Charles Alexander Eastman, an educated and well-known Sioux, saw both sides of the great divide between Indians and whites, and he wrote eleven books attempting to reconcile the two cultures. Although he was a convert to Christianity, Eastman never lost his sense of the wholeness and beauty of the Indian's relation to his existence and to the natural world.These six essays on the Indian's spiritual beliefs and cultural habits, told in very personal terms and coupled with seven folk tales, illuminate the high ethics and morality of a culture that few people know about.The six essays are: "The Great Mystery," "The Family Altar," "Ceremonial and Symbolic Worship," "Barbarism and the Moral Code," "The Unwritten Scriptures," and "On the Borderland of Spirits."The seven Native American tales are: "The Buffalo and the Field Mouse," "The Frogs and the Crane," "The Falcon and the Duck," "The Raccoon and the Bee Tree," "The Comrades," "The Runaways," and "The Magic Arrows."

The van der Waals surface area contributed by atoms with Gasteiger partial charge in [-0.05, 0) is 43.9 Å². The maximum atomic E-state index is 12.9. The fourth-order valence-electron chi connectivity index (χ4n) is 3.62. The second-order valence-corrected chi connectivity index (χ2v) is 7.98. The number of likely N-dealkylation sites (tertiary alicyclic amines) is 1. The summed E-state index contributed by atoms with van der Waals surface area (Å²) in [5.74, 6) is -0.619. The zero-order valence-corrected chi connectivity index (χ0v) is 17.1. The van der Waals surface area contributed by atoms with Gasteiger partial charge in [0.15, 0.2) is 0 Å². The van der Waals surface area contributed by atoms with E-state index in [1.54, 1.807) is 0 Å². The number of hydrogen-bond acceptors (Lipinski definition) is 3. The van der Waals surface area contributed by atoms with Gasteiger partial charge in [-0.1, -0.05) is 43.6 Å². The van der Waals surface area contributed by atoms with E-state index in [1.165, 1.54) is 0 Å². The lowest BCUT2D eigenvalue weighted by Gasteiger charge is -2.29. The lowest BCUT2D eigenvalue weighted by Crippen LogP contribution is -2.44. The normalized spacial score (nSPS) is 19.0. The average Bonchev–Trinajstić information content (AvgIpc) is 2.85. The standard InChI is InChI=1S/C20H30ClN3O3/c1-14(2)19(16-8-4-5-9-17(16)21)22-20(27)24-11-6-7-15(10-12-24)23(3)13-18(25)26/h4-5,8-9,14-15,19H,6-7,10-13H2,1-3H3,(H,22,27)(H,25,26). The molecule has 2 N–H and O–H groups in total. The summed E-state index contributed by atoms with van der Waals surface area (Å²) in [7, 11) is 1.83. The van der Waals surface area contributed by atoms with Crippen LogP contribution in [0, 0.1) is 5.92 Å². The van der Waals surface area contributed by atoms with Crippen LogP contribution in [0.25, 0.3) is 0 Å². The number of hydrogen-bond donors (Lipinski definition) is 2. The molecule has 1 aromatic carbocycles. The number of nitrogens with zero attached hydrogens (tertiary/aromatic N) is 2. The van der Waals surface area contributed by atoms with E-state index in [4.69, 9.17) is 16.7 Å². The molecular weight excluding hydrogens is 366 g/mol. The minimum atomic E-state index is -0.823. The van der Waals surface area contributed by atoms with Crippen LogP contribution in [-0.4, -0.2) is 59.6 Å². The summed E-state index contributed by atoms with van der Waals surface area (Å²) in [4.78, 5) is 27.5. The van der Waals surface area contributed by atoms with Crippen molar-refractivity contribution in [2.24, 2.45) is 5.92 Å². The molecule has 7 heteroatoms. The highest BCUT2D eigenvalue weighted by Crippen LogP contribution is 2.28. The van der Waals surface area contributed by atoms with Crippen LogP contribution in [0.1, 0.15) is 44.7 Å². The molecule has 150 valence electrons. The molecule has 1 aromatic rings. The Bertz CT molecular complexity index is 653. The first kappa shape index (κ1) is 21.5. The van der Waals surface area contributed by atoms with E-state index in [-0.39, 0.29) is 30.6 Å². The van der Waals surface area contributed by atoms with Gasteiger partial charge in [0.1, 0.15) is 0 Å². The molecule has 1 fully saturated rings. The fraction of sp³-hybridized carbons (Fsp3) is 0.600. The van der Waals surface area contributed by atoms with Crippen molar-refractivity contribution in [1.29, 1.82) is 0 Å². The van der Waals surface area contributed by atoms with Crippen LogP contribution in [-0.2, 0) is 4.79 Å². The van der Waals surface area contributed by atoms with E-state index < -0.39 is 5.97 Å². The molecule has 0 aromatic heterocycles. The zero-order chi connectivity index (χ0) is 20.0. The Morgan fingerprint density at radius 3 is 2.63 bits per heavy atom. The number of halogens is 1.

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Charles Alexander Eastman (1858-1939) was born on the Santee Reservation in Minnesota. His grandparents raised him after his mother's death and his father's capture during the Minnesota Sioux uprising. At the age of fifteen, he was reunited with his father and embarked on a life in white man's society. He became a doctor and spent the rest of his life helping Indian people cope with the changes to their world and trying to reconcile the opposing values and beliefs of white society and Sioux culture.
Scott Peterson is an actor experienced in theater, modern dance, and voice-over. He is an enrolled member of the Heron Clan of the Cayuga Tribe of the Six Nations of the Iroquois.
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